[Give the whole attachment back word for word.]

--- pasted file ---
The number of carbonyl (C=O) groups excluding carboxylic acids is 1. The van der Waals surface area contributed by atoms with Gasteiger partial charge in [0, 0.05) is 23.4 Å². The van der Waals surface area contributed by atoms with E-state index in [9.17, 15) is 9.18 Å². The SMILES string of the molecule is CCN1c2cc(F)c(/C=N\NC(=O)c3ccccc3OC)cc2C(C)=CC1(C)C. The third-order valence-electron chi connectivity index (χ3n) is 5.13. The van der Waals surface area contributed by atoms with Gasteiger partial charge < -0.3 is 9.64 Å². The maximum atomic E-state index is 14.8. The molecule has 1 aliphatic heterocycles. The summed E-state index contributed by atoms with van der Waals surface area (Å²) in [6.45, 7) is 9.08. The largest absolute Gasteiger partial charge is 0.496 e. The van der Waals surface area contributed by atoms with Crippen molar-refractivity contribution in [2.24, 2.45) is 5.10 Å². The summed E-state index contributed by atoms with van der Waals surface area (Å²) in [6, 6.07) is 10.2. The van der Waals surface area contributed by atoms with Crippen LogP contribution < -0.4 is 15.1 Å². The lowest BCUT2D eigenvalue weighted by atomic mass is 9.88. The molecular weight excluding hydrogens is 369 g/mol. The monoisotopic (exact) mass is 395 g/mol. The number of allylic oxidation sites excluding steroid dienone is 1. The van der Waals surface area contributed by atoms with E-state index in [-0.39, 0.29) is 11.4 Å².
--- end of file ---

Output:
The number of carbonyl (C=O) groups excluding carboxylic acids is 1. The van der Waals surface area contributed by atoms with Gasteiger partial charge in [0, 0.05) is 23.4 Å². The van der Waals surface area contributed by atoms with E-state index in [9.17, 15) is 9.18 Å². The SMILES string of the molecule is CCN1c2cc(F)c(/C=N\NC(=O)c3ccccc3OC)cc2C(C)=CC1(C)C. The third-order valence-electron chi connectivity index (χ3n) is 5.13. The van der Waals surface area contributed by atoms with Gasteiger partial charge < -0.3 is 9.64 Å². The maximum atomic E-state index is 14.8. The molecule has 1 aliphatic heterocycles. The summed E-state index contributed by atoms with van der Waals surface area (Å²) in [6.45, 7) is 9.08. The largest absolute Gasteiger partial charge is 0.496 e. The van der Waals surface area contributed by atoms with Crippen molar-refractivity contribution in [2.24, 2.45) is 5.10 Å². The summed E-state index contributed by atoms with van der Waals surface area (Å²) in [6, 6.07) is 10.2. The van der Waals surface area contributed by atoms with Crippen LogP contribution < -0.4 is 15.1 Å². The lowest BCUT2D eigenvalue weighted by atomic mass is 9.88. The molecular weight excluding hydrogens is 369 g/mol. The monoisotopic (exact) mass is 395 g/mol. The number of allylic oxidation sites excluding steroid dienone is 1. The van der Waals surface area contributed by atoms with E-state index in [-0.39, 0.29) is 11.4 Å².